These were the first words to come from Damien in a recent one-to-one conversation we had.
"I feel like the team doesn't respect my position," he told me. "I'm trying to engage with them, but they aren't reciprocating."
Damien was clearly frustrated.
"They had a meeting last week, for example, and I really should have been there. But they didn't invite me," he continued, offering several examples of ways the team was excluding him and, he felt, making it difficult for him to do his job.
When he paused, I asked him if he had any idea why they didn't invite him to the meeting in question.
"That's exactly my dilemma," he said, "I can't figure out why they wouldn't."
"Well," I said, "Why should they invite you to the meeting?"
To me, the situation seemed clear: When putting this particular meeting together, Damien's teammates probably didn't think too hard about the guest list; they just invited the people who popped into their heads.
"Should they invite you because your job title indicates you should be there, or because they think you would make contributions that help them drive the project forward?" I asked. I reminded Damien that these are difficult questions, but they're important to consider.
My last question could be even more difficult to face: "Have you done anything in the recent past that demonstrates to the team that they would benefit from working more closely with you? What are some examples of those things?"
It's important to note that Damien's job title does indicate that he should not only be at meetings like the one in question, but that he should be leading those discussions. But, in an open organization, job titles and hierarchies don't drive behavior.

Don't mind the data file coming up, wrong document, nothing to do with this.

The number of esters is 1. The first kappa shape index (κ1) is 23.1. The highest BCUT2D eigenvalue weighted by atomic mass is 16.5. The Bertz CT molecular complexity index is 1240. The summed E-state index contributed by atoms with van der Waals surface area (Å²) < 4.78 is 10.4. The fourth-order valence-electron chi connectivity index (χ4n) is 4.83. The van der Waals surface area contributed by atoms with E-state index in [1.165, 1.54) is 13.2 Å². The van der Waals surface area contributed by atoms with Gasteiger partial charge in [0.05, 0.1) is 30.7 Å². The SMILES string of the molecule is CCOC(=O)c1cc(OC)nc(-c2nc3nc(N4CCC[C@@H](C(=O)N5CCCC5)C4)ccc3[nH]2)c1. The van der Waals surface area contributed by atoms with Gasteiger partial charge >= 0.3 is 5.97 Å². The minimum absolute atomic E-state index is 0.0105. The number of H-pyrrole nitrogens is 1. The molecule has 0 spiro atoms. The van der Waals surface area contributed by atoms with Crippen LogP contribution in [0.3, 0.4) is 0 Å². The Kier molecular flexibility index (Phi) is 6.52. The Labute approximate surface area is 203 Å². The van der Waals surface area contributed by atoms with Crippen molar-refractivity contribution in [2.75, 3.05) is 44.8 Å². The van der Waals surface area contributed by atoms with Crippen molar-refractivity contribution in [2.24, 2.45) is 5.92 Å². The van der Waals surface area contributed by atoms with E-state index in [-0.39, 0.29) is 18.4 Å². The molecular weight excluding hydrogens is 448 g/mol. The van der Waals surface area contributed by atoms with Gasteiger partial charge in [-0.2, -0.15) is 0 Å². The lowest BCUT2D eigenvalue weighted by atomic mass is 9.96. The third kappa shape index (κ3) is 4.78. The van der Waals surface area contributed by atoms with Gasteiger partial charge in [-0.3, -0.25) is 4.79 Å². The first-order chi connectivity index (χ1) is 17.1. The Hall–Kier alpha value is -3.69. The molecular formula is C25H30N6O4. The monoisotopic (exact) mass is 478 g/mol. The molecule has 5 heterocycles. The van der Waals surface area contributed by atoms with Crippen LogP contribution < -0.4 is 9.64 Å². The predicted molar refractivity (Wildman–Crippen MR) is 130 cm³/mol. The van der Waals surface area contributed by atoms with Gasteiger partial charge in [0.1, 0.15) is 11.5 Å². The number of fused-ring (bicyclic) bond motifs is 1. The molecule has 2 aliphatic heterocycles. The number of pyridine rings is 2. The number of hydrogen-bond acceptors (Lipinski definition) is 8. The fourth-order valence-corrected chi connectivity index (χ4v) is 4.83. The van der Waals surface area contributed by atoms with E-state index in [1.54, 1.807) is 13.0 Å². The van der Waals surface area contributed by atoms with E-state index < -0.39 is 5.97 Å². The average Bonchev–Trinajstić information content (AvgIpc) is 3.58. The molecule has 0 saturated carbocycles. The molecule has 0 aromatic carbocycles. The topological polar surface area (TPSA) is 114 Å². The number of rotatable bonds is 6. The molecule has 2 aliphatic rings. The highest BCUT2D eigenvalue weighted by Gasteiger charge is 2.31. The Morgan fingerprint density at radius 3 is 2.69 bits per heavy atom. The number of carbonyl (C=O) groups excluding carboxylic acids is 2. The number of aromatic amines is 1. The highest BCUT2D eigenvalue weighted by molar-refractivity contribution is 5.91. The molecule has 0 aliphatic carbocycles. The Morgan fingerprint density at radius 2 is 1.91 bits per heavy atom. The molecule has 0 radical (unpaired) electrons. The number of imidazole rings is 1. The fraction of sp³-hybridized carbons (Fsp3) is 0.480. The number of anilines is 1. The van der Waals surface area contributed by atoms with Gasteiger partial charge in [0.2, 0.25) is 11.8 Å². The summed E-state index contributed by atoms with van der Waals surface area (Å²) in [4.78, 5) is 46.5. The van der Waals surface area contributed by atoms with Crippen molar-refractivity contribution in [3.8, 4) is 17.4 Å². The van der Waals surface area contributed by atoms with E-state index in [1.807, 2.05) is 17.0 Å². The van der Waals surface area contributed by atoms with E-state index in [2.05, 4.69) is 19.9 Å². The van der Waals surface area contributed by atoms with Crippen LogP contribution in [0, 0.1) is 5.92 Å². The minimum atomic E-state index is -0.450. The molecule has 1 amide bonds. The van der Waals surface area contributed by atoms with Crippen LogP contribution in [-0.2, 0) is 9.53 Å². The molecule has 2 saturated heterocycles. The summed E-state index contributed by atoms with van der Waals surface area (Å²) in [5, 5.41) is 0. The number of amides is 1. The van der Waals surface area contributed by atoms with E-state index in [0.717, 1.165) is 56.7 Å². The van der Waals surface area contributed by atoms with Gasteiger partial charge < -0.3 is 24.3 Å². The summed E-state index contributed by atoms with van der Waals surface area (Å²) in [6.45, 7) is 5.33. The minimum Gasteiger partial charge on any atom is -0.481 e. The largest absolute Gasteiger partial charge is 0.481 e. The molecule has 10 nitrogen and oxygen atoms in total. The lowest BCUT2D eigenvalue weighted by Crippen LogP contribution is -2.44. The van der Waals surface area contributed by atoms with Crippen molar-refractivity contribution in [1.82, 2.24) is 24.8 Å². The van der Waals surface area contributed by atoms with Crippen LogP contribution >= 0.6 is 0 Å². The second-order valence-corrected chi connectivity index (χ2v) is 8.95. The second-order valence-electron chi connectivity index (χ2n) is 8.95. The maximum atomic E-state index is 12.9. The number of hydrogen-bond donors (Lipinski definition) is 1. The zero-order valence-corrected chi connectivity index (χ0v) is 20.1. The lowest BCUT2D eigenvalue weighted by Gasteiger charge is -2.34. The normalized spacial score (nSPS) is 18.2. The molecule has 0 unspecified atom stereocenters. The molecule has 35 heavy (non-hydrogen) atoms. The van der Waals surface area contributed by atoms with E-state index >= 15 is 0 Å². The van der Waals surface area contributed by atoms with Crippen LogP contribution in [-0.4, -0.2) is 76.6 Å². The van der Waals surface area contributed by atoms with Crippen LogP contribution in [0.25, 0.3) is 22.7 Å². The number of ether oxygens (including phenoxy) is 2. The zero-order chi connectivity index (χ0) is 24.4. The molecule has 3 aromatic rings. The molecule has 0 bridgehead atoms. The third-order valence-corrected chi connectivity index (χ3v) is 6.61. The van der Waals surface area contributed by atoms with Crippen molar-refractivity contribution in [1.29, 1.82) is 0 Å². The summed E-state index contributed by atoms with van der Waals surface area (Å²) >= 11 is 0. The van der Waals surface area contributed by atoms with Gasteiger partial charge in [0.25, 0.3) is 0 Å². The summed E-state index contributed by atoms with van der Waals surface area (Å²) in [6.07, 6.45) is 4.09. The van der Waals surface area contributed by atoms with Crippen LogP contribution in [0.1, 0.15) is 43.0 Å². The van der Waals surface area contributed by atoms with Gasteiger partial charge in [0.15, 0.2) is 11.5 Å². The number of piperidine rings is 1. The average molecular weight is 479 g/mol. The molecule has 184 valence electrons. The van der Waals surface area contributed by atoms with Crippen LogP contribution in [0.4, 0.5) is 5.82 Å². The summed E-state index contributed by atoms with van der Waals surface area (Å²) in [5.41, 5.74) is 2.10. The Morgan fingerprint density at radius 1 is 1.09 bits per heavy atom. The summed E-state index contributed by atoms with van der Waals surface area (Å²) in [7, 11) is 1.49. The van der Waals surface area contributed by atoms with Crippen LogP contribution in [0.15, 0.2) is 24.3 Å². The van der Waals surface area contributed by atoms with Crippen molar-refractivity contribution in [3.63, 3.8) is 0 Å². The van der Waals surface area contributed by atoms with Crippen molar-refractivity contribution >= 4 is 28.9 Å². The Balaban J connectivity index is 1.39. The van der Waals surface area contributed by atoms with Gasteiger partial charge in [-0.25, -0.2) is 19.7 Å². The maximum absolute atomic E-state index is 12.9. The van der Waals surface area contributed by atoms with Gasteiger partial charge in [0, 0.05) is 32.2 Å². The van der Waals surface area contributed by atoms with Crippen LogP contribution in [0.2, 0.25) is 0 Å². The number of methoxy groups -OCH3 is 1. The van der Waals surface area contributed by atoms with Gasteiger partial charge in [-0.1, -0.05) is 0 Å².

The culture at Red Hat (the open organization where I work) is built on four core values: freedom, accountability, commitment and courage. Everyday dilemmas like this one represent moments when those values come to life—if we take the time to think about them, that is.
It takes courage to recognize that what you're doing is not working, or that you are not contributing in a way the team finds valuable (the reason they aren't including you in discussions). It requires accountability to say, "I am going to acknowledge this and do something about it," rather than hoping other people will change their behavior. In order to actually demonstrate progress, making a concrete commitment to the team will be essential. In this scenario, the team with which Damien is working is using the value most often cited in open source communities: they are exercising their freedom to do what they think is right, despite Damien's objections.
The hope, of course, is that both parties in a situation like this would reflect in the same way: What can I do to create a better outcome (rather than waiting for the other side to act)? In the beginning of our conversation, Damien felt like his team needed to do things differently. No doubt they felt the same way about him. My goal became working with Damien to figure out what he could do, and, at the same time, I trusted that some team members would rise to challenge the entire team on with ways they could do things differently.
Damien left our conversation with the task of thinking about what his colleagues most needed from him. What could he do that would bring them the most value? If he could identify that, and demonstrate progress towards achieving it, then the team might be more motivated to work with him.
I found out later that his colleagues were having a similar conversation; they opened a dialog to talk about team members' expectations for one another and the ways they were (and were not) currently meeting those expectations.
The situation is still unfolding, but it illustrates a great example of the open organization principles in action. When team members set expectations of each other, and hold one another to them, having open dialog and sharing continual feedback becomes much more important than job titles and organizational structure.